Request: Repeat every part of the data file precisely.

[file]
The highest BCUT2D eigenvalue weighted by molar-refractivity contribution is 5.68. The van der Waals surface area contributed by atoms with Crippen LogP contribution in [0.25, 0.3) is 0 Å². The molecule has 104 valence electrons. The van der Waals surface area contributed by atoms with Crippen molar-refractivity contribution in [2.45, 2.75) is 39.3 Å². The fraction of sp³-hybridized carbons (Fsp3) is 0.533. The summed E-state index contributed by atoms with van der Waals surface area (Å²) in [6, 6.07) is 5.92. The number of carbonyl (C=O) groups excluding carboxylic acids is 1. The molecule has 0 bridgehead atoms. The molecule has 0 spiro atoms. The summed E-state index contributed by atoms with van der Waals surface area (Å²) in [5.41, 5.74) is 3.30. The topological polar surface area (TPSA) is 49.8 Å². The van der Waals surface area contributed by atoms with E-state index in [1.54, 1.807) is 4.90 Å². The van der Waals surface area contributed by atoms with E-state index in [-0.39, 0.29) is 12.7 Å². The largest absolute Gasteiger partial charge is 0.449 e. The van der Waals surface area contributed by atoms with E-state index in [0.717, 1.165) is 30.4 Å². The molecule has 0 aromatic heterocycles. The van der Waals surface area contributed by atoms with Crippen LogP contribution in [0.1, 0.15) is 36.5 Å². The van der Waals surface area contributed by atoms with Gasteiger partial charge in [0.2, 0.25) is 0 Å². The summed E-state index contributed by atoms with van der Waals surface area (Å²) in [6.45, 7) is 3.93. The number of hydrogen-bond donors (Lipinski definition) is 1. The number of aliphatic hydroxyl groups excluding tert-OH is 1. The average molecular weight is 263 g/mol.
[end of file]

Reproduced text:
The highest BCUT2D eigenvalue weighted by molar-refractivity contribution is 5.68. The van der Waals surface area contributed by atoms with Crippen LogP contribution in [0.25, 0.3) is 0 Å². The molecule has 104 valence electrons. The van der Waals surface area contributed by atoms with Crippen molar-refractivity contribution in [2.45, 2.75) is 39.3 Å². The fraction of sp³-hybridized carbons (Fsp3) is 0.533. The summed E-state index contributed by atoms with van der Waals surface area (Å²) in [6, 6.07) is 5.92. The number of carbonyl (C=O) groups excluding carboxylic acids is 1. The molecule has 0 bridgehead atoms. The molecule has 0 spiro atoms. The summed E-state index contributed by atoms with van der Waals surface area (Å²) in [5.41, 5.74) is 3.30. The topological polar surface area (TPSA) is 49.8 Å². The van der Waals surface area contributed by atoms with E-state index in [1.54, 1.807) is 4.90 Å². The van der Waals surface area contributed by atoms with E-state index in [-0.39, 0.29) is 12.7 Å². The largest absolute Gasteiger partial charge is 0.449 e. The van der Waals surface area contributed by atoms with E-state index in [0.717, 1.165) is 30.4 Å². The molecule has 0 aromatic heterocycles. The van der Waals surface area contributed by atoms with Crippen LogP contribution in [0.1, 0.15) is 36.5 Å². The van der Waals surface area contributed by atoms with Gasteiger partial charge in [0.2, 0.25) is 0 Å². The summed E-state index contributed by atoms with van der Waals surface area (Å²) in [6.45, 7) is 3.93. The number of hydrogen-bond donors (Lipinski definition) is 1. The number of aliphatic hydroxyl groups excluding tert-OH is 1. The average molecular weight is 263 g/mol.